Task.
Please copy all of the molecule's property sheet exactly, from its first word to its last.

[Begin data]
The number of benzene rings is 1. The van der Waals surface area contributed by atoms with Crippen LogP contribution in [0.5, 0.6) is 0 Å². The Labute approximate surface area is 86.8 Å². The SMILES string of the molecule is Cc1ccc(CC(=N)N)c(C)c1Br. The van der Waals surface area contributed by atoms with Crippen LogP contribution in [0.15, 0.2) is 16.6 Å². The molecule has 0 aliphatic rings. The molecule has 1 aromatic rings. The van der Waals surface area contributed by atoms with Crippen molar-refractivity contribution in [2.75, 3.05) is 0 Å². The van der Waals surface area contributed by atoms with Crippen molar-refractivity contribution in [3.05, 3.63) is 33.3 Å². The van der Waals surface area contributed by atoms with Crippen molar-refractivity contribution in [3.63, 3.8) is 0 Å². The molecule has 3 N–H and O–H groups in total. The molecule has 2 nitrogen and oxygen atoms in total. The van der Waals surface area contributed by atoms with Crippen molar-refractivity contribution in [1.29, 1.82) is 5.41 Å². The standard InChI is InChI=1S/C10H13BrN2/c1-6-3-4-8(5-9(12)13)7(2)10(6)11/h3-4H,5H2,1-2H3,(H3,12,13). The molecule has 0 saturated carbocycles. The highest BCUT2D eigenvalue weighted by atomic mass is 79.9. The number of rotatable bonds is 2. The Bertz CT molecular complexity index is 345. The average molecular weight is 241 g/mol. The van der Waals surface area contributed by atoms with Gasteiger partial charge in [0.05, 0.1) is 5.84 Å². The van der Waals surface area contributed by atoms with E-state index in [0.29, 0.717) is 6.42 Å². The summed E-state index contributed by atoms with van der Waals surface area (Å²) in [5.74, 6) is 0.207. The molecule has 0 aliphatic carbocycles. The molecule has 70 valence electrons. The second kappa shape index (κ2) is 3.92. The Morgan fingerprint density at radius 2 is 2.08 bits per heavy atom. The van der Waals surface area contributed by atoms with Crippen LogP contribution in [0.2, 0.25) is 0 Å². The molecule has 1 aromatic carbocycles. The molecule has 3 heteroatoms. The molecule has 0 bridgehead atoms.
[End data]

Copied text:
The number of benzene rings is 1. The van der Waals surface area contributed by atoms with Crippen LogP contribution in [0.5, 0.6) is 0 Å². The Labute approximate surface area is 86.8 Å². The SMILES string of the molecule is Cc1ccc(CC(=N)N)c(C)c1Br. The van der Waals surface area contributed by atoms with Crippen LogP contribution in [0.15, 0.2) is 16.6 Å². The molecule has 0 aliphatic rings. The molecule has 1 aromatic rings. The van der Waals surface area contributed by atoms with Crippen molar-refractivity contribution in [2.75, 3.05) is 0 Å². The van der Waals surface area contributed by atoms with Crippen molar-refractivity contribution in [3.05, 3.63) is 33.3 Å². The van der Waals surface area contributed by atoms with Crippen molar-refractivity contribution in [3.63, 3.8) is 0 Å². The molecule has 3 N–H and O–H groups in total. The molecule has 2 nitrogen and oxygen atoms in total. The van der Waals surface area contributed by atoms with Crippen molar-refractivity contribution in [1.29, 1.82) is 5.41 Å². The standard InChI is InChI=1S/C10H13BrN2/c1-6-3-4-8(5-9(12)13)7(2)10(6)11/h3-4H,5H2,1-2H3,(H3,12,13). The molecule has 0 saturated carbocycles. The highest BCUT2D eigenvalue weighted by atomic mass is 79.9. The number of rotatable bonds is 2. The Bertz CT molecular complexity index is 345. The average molecular weight is 241 g/mol. The van der Waals surface area contributed by atoms with Gasteiger partial charge in [0.05, 0.1) is 5.84 Å². The van der Waals surface area contributed by atoms with E-state index in [0.29, 0.717) is 6.42 Å². The summed E-state index contributed by atoms with van der Waals surface area (Å²) in [5.74, 6) is 0.207. The molecule has 0 aliphatic carbocycles. The molecule has 70 valence electrons. The second kappa shape index (κ2) is 3.92. The Morgan fingerprint density at radius 2 is 2.08 bits per heavy atom. The van der Waals surface area contributed by atoms with Crippen LogP contribution in [0.2, 0.25) is 0 Å². The molecule has 1 aromatic carbocycles. The molecule has 3 heteroatoms. The molecule has 0 bridgehead atoms.